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Bloomberg's done a deep, deep dive into Census data from the 2014 American Community Survey and taken a close look at who marries whom based on their professions.

Some of their immediate findings aren't entirely surprising: Female CEOs, for example, are most likely to marry other high-powered executives and male CEOs are known to seek out women making significantly less money than them.

Less immediately obvious (and perhaps even more interesting) are the data about same sex couples. Same-sex marriage has only been universally legal in the U.S. for a little under a year now, but pre-conceived notions about what gay couples are supposed to look like have been around for ages.

According to Census data, though, being gay doesn't necessarily narrow down your pool of potential spouses' professions the way stereotypical media representations tend to suggest. Being a gay interior designer, for example, doesn't mean that you're destined to someone else with an eye for decor.

Bloomberg's graph is fairly easy to interpret. Solid blue or pinks lines between two professions indicate a large number of gay and lesbian couples having those two jobs.


So let's say you were a…

Gay nuclear engineer…there's a good chance you could end up with a writer


Lesbian designers married an awful lot of high-powered execs and legislators

Maybe you're an artist? Your husband just might end being a counselor


Computer systems analysts tied the knot with photographers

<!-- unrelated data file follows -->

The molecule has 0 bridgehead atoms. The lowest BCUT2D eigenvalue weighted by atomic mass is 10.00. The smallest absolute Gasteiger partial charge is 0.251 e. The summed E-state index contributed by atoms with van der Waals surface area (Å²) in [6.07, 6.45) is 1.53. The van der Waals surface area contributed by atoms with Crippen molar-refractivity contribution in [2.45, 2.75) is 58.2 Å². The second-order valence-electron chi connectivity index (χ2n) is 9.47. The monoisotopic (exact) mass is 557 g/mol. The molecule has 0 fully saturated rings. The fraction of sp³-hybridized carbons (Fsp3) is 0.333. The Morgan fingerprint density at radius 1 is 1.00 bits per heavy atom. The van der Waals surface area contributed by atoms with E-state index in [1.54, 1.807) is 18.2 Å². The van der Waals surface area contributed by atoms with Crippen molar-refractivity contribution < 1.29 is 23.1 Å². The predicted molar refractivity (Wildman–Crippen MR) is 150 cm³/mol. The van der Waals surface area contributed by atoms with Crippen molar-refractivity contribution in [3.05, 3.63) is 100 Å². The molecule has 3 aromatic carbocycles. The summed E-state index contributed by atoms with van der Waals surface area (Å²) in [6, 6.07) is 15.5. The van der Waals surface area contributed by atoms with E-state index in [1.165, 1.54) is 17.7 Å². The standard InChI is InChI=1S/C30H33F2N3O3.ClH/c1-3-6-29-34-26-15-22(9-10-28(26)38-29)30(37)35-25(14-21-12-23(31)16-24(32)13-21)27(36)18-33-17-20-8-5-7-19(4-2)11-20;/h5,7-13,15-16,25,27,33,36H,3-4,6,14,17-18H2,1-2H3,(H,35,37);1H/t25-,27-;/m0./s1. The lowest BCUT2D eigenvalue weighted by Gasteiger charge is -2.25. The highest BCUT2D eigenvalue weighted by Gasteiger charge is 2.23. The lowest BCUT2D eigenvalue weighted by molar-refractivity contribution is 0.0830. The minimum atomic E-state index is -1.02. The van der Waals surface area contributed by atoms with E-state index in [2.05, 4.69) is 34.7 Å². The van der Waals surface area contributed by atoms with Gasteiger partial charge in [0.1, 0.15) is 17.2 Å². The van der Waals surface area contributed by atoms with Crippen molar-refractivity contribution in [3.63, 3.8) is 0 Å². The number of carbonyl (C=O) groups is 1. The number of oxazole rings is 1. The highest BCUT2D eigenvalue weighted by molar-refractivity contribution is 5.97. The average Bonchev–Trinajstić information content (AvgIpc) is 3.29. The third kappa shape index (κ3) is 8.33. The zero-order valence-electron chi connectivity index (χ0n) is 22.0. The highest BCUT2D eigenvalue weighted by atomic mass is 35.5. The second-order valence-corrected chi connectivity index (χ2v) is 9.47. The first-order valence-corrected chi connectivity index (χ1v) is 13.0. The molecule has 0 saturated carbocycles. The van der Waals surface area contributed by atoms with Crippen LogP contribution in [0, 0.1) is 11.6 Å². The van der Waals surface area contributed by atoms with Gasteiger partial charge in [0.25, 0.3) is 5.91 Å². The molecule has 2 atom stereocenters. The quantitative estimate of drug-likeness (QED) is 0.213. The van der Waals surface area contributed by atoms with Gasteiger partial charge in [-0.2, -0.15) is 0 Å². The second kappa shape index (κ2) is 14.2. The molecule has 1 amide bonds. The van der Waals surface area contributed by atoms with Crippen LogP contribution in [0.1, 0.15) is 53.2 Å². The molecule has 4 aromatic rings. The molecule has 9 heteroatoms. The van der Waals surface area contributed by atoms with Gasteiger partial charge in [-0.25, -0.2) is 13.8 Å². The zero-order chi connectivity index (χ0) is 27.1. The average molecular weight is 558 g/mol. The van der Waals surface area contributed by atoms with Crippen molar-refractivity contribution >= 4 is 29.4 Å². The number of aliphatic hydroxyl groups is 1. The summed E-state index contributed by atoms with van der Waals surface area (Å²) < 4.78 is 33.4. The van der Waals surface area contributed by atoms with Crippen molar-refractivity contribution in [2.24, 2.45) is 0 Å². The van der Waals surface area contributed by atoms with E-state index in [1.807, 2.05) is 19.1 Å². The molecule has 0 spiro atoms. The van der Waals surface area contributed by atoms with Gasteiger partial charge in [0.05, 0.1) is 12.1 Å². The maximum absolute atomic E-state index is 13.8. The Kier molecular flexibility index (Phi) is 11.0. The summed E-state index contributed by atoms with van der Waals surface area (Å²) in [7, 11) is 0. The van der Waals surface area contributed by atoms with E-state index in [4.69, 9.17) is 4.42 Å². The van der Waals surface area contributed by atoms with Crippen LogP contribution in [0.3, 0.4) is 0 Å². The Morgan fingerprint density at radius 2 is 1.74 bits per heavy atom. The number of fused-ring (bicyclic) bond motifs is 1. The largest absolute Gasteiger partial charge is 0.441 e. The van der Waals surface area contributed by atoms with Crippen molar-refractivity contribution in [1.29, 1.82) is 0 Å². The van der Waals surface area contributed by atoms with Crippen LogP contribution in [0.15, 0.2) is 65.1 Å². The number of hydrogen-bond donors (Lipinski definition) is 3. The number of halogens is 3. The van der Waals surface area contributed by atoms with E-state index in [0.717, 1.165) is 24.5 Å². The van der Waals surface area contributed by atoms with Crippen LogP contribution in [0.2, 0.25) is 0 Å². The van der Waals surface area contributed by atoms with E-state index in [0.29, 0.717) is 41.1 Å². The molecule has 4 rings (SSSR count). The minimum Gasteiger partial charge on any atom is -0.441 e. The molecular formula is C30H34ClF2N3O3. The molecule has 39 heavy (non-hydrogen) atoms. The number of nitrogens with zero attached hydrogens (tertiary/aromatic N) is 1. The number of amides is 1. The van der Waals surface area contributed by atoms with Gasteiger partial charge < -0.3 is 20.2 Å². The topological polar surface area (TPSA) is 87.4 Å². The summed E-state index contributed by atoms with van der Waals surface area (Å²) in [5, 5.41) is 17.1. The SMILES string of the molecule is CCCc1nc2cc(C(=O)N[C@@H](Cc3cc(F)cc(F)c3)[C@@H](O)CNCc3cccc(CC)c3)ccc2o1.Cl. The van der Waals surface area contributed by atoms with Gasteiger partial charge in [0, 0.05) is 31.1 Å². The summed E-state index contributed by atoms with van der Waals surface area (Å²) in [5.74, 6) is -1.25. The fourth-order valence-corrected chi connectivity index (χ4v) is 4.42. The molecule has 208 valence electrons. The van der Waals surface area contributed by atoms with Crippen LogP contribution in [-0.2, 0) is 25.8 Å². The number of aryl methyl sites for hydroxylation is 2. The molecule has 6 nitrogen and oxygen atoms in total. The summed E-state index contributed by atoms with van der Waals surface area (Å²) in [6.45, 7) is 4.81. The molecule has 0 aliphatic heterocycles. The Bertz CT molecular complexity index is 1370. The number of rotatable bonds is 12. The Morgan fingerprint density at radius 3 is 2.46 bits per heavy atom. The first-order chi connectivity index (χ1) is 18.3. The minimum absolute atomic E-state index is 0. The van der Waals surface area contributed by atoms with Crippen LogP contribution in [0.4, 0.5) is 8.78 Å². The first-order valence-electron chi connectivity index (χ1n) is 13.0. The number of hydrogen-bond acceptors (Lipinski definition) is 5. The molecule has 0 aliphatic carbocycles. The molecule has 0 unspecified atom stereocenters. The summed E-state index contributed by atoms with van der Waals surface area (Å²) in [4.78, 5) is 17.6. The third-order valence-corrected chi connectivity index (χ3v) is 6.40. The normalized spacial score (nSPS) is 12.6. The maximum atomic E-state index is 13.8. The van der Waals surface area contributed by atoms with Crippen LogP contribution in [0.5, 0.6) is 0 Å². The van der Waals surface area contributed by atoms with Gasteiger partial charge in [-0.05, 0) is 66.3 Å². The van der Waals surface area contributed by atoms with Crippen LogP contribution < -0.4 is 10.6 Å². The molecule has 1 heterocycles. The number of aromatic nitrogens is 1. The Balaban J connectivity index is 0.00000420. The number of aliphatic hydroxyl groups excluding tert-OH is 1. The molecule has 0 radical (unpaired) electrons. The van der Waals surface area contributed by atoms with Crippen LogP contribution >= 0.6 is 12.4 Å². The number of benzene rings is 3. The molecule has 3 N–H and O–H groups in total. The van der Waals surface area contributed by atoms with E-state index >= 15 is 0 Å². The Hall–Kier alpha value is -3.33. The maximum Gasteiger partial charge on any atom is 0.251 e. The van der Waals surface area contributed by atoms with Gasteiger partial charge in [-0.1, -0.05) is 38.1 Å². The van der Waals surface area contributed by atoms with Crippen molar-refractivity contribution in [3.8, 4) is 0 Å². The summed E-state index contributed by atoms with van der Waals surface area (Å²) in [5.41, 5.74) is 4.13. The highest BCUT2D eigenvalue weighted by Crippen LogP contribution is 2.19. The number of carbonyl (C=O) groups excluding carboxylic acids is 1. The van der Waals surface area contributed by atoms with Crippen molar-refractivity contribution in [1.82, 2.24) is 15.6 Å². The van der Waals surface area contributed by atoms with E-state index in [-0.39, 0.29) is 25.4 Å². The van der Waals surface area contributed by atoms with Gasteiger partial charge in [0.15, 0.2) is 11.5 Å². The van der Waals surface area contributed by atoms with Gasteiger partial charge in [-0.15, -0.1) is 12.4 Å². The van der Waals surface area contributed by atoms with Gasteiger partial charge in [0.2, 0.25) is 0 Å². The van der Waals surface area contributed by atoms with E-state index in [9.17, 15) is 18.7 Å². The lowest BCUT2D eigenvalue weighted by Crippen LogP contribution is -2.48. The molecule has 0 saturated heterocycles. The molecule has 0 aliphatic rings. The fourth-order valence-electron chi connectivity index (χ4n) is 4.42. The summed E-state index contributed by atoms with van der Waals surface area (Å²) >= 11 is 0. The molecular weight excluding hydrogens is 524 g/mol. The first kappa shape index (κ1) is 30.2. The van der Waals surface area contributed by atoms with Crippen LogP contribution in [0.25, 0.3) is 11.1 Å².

You might guess that lawyers and judges were prone to marrying other lawyers and judges but many found love with food preparation supervisors


Models and mechanics said "I do" with stunning regularity

Airline pilots and flight engineers fell for human resource workers


Architects built futures with financial clerks from various industries

Licensed vocational nurses married security guards


Lesbian secretaries married the professional recyclers

While gay secretaries wound up marrying the very nice mechanics from down the street


Personal makeup artists went for production supervisors

Surprising no one, a lot of gay actors ended up with TV and movie editors and camera operators


Lesbian nurses and agricultural workers worked out well

Pipelayers and plumbers settled down with bookkeepers and accountants


Librarians tended to choose their assistants over their fellow librarians

And grounds maintenance workers? They married quite a few teachers.


The moral of the story? Much like straight couples, lesbians and gay relationships take on many, many forms that span across a variety of professional skill sets and income brackets. One difference though: they don't get divorced quite as often.